Google brings limited Android apps to Chrome OS


First announced at Google I/O back in June, Google has finally rolled out limited support for Android apps running on Chrome OS. Support is only limited to four apps at the moment – Duolingo, Evernote, Sight Words, and Vine – but more apps are on the way soon.

This is all part of Google’s project called “App Runtime for Chrome (Beta),” in which Google has started working with a select group of Android developers to add their Android apps to Chrome OS, in order to create a more seamless experience between mobile and desktop computing experiences.

While it’s not quite possible for any Android app to run on Chrome OS automatically, Google is basically running the Android apps in a native client environment with little to no change to the underlying Android code. This means it’s incredibly easy for developers to make their apps Chrome OS-compatible, and this should open the door to a more widespread rollout in the near future. Unfortunately, this is Chrome OS-only – which means that Chromebooks can finally do something that Windows machines can’t. Ha!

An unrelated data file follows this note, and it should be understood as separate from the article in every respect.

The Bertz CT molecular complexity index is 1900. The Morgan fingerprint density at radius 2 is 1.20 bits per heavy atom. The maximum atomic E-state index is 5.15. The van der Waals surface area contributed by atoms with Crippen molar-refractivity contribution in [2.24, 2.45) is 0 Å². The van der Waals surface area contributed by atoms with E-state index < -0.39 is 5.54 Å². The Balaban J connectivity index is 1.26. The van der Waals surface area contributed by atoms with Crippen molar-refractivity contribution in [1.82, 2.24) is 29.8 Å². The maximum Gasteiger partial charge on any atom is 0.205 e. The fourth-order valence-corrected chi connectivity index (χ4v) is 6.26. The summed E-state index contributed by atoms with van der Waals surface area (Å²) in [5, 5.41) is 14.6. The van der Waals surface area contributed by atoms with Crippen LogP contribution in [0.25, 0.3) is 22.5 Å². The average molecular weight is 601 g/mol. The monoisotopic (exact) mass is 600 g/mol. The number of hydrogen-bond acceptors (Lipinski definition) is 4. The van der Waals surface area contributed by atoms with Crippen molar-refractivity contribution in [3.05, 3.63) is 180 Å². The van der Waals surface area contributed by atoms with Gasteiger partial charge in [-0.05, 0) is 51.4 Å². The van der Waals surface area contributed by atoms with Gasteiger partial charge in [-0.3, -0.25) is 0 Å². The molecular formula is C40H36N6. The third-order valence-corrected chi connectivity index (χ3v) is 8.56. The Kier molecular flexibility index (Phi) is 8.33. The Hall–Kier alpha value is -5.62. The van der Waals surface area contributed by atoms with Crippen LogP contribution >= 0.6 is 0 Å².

In the meantime, users can still tell Google which Android apps they’d like to see on Chrome OS next.

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John F

John was the editor-in-chief at Pocketables. His articles generally focus on all things Google, including Chrome and Android, although his love of new gadgets and technology doesn't stop there. His current arsenal includes the Nexus 6 by Motorola, the 2013 Nexus 7 by ASUS, the Nexus 9 by HTC, the LG G Watch, and the Chromebook Pixel, among others.

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